In public schools, the Department of Education has not adopted standards for comprehensive sex education, and teachers have yet to be trained for proper delivery of age-specific education in the K-12 curriculum. This lack of standardization means that it is up to schools to develop and implement sex education curricula, raising questions of consistency and quality. Additionally, though the Department of Health wanted to begin the distribution of condoms in schools this year, the Department of Education vetoed the initiative, citing concerns about parental consent.

It appears that despite the Philippines’ best efforts to legislate meaningful change, action against HIV still needs much more work. In order to create a comprehensive response, the Philippines needs to be willing to use three guiding principles when forming any plan of action to combat HIV. First is pledging a full commitment to comprehensive initiatives that incorporate what The Joint United Nations Programme on HIV/AIDS calls “combination prevention strategies.” Combination prevention constitutes the “simultaneous use of complementary behavioral, biomedical, and structural prevention strategies” to achieve change. Investing only in programs like condom provision or education ignores the broader societal context in which the disease is surging, including stigma and gaps in sexual attitudes within families, that ultimately render these programs ineffective on the scale of individual behavioral change. The Philippines’ current approach emphasizes the individual’s ability to make rational choices, but only by incorporating structural interventions to address stigma can effective prevention programs be developed. The country must also recognize that deeper interventions may have little effect in the short-term. Ingrained social attitudes do not change overnight, but a long-term shift will substantially reduce HIV risk.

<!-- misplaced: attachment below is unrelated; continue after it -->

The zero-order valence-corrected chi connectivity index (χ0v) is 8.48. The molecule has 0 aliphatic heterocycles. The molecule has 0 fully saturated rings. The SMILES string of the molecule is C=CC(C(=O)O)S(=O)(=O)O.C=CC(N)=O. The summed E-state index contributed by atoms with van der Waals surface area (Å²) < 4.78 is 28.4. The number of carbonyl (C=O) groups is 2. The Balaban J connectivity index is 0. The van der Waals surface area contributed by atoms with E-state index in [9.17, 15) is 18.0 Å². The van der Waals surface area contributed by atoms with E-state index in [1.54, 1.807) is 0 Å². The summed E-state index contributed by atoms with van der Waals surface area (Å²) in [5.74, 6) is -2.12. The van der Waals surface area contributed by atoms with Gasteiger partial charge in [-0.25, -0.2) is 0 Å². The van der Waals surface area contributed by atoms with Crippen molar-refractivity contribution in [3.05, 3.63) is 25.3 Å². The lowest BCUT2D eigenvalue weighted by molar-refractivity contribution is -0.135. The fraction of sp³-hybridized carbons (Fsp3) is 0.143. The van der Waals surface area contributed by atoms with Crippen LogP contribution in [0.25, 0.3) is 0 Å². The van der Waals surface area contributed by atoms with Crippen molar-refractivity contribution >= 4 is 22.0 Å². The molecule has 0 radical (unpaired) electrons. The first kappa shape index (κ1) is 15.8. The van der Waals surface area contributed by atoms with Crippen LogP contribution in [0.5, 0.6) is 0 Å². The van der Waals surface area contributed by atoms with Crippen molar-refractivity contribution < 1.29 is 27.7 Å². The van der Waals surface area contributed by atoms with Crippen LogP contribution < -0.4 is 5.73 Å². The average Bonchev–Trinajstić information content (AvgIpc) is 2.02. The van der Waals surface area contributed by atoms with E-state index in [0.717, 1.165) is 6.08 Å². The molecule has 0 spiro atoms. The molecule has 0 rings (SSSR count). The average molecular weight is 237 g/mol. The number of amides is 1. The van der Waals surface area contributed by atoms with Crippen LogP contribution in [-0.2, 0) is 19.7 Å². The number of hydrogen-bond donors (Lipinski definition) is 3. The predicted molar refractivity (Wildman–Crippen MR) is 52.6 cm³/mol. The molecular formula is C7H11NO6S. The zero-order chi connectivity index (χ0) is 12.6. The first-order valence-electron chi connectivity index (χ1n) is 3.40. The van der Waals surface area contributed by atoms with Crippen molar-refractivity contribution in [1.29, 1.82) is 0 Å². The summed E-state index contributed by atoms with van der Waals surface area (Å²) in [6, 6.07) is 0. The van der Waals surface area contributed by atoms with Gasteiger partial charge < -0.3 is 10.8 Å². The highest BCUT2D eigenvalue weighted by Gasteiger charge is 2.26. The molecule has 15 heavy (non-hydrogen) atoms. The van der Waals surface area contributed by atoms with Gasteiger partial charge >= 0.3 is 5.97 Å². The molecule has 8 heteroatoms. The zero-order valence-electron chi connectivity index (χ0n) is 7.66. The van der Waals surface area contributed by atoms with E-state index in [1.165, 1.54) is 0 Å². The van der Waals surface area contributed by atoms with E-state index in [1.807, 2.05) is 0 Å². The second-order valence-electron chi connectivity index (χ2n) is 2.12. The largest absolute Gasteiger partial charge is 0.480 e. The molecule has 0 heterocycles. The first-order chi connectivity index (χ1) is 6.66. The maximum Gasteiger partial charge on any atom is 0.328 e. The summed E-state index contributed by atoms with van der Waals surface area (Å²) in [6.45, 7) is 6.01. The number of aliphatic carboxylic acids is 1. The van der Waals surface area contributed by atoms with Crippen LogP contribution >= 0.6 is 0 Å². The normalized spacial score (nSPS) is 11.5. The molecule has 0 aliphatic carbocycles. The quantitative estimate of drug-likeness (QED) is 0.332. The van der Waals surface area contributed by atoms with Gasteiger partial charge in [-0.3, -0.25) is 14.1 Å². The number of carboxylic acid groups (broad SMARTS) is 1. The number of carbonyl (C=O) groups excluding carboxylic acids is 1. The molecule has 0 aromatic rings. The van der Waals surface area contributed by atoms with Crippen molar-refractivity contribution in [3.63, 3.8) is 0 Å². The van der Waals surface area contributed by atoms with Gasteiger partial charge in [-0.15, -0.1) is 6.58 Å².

Further, the Philippines should recognize that no “one-size-fits-all” approach to an HIV epidemic works. Rather, tailoring initiatives to the needs and beliefs of different groups is necessary for achieving desired behavioral change. Both the national and local governments should be willing to include viewpoints from key subpopulations in planning any response to HIV or in the adaptation of existing programs. The factors driving the epidemic are not mutually exclusive, but rather act in unison. A lack of openness regarding sex impacts beliefs about condoms, which decreases their use, and further spreads HIV.

There has been a rise in infected women who do not use drugs but who have contracted HIV through sex with infected injection drug users.

The second principle is engaging with key stakeholders in the discussion of HIV reduction through education. The opposition to the Reproductive Health Law demonstrates the strong bias against condoms and sex education when framed as a method of population control because of the strong tradition of religious conservatism. However, framing the provision of condoms and sex education solely as a way to reduce cases of HIV may invoke a more positive response. The Catholic Bishops Conference of the Philippines (CBCP) has demonstrated concern about the rising cases of HIV, asking the government to declare a “youth epidemic,” and the CBCP published news releases that called for caring for those with HIV with a deeper sense of spirituality. Most importantly, however, the CBCP also called for a targeting of structural factors that cause the rapid spread of HIV. The Catholic Church, a powerful player in the country, could be a great ally in the fight against the burgeoning epidemic by helping to increase HIV testing and reducing negative connotations attached to HIV. The Church may not completely reverse its views regarding condom usage, sexual education, and premarital sex, but national and local governments should still attempt to enlist its help in any way possible, even if the effect is not wholesale reversal of Church policy.